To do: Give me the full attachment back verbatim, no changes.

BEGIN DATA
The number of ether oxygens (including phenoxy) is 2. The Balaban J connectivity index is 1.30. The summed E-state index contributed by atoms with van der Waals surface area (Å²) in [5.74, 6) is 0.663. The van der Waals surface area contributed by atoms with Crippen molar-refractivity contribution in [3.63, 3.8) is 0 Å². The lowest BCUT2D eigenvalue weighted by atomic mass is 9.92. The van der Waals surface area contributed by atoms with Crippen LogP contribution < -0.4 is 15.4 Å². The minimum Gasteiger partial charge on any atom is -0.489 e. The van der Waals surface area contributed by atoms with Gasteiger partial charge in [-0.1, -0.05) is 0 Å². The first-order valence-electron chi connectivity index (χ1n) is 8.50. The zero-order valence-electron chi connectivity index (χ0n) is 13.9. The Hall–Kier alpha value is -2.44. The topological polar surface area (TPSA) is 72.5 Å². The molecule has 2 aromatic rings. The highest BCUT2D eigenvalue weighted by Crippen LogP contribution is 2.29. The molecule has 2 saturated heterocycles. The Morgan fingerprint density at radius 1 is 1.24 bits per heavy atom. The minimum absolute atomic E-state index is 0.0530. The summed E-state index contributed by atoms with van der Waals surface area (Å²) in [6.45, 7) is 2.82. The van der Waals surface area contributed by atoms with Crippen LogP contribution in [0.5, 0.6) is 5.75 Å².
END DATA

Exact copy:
The number of ether oxygens (including phenoxy) is 2. The Balaban J connectivity index is 1.30. The summed E-state index contributed by atoms with van der Waals surface area (Å²) in [5.74, 6) is 0.663. The van der Waals surface area contributed by atoms with Crippen molar-refractivity contribution in [3.63, 3.8) is 0 Å². The lowest BCUT2D eigenvalue weighted by atomic mass is 9.92. The van der Waals surface area contributed by atoms with Crippen LogP contribution < -0.4 is 15.4 Å². The minimum Gasteiger partial charge on any atom is -0.489 e. The van der Waals surface area contributed by atoms with Gasteiger partial charge in [-0.1, -0.05) is 0 Å². The first-order valence-electron chi connectivity index (χ1n) is 8.50. The zero-order valence-electron chi connectivity index (χ0n) is 13.9. The Hall–Kier alpha value is -2.44. The topological polar surface area (TPSA) is 72.5 Å². The molecule has 2 aromatic rings. The highest BCUT2D eigenvalue weighted by Crippen LogP contribution is 2.29. The molecule has 2 saturated heterocycles. The Morgan fingerprint density at radius 1 is 1.24 bits per heavy atom. The minimum absolute atomic E-state index is 0.0530. The summed E-state index contributed by atoms with van der Waals surface area (Å²) in [6.45, 7) is 2.82. The van der Waals surface area contributed by atoms with Crippen LogP contribution in [0.5, 0.6) is 5.75 Å².